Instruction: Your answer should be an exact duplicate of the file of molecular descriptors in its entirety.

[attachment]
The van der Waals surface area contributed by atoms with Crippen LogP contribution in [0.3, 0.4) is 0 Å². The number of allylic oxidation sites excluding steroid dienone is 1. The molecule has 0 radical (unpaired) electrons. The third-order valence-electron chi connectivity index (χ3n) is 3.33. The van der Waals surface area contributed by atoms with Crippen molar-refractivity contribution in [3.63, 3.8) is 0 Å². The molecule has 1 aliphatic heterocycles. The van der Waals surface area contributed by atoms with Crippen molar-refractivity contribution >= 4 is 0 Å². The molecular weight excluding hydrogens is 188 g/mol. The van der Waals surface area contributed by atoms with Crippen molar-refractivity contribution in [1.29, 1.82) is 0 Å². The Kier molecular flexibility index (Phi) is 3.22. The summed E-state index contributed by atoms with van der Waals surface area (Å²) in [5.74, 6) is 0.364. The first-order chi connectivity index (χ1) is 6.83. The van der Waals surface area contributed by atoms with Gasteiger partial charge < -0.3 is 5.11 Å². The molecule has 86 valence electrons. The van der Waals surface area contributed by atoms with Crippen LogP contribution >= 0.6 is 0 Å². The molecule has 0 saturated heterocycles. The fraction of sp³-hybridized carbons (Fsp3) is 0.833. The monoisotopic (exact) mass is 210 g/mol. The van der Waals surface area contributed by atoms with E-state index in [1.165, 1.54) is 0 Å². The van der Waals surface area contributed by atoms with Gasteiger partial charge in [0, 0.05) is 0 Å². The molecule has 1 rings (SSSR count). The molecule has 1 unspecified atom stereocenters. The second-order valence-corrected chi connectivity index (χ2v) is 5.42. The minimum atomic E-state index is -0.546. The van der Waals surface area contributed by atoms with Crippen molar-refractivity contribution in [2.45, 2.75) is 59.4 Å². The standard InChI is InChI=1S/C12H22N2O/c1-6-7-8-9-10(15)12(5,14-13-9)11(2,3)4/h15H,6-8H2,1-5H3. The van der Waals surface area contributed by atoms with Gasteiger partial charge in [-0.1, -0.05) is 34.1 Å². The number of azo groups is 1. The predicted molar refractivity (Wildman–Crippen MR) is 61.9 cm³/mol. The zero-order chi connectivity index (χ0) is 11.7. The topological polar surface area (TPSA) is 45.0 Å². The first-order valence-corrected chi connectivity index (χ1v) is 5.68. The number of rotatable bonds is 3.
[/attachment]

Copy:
The van der Waals surface area contributed by atoms with Crippen LogP contribution in [0.3, 0.4) is 0 Å². The number of allylic oxidation sites excluding steroid dienone is 1. The molecule has 0 radical (unpaired) electrons. The third-order valence-electron chi connectivity index (χ3n) is 3.33. The van der Waals surface area contributed by atoms with Crippen molar-refractivity contribution in [3.63, 3.8) is 0 Å². The molecule has 1 aliphatic heterocycles. The van der Waals surface area contributed by atoms with Crippen molar-refractivity contribution >= 4 is 0 Å². The molecular weight excluding hydrogens is 188 g/mol. The van der Waals surface area contributed by atoms with Crippen molar-refractivity contribution in [1.29, 1.82) is 0 Å². The Kier molecular flexibility index (Phi) is 3.22. The summed E-state index contributed by atoms with van der Waals surface area (Å²) in [5.74, 6) is 0.364. The first-order chi connectivity index (χ1) is 6.83. The van der Waals surface area contributed by atoms with Gasteiger partial charge < -0.3 is 5.11 Å². The molecule has 86 valence electrons. The van der Waals surface area contributed by atoms with Crippen LogP contribution >= 0.6 is 0 Å². The molecule has 0 saturated heterocycles. The fraction of sp³-hybridized carbons (Fsp3) is 0.833. The monoisotopic (exact) mass is 210 g/mol. The van der Waals surface area contributed by atoms with E-state index in [1.165, 1.54) is 0 Å². The van der Waals surface area contributed by atoms with Gasteiger partial charge in [0, 0.05) is 0 Å². The molecule has 1 rings (SSSR count). The molecule has 1 unspecified atom stereocenters. The second-order valence-corrected chi connectivity index (χ2v) is 5.42. The minimum atomic E-state index is -0.546. The van der Waals surface area contributed by atoms with Crippen molar-refractivity contribution in [2.45, 2.75) is 59.4 Å². The standard InChI is InChI=1S/C12H22N2O/c1-6-7-8-9-10(15)12(5,14-13-9)11(2,3)4/h15H,6-8H2,1-5H3. The van der Waals surface area contributed by atoms with Gasteiger partial charge in [-0.1, -0.05) is 34.1 Å². The number of azo groups is 1. The predicted molar refractivity (Wildman–Crippen MR) is 61.9 cm³/mol. The zero-order chi connectivity index (χ0) is 11.7. The topological polar surface area (TPSA) is 45.0 Å². The first-order valence-corrected chi connectivity index (χ1v) is 5.68. The number of rotatable bonds is 3.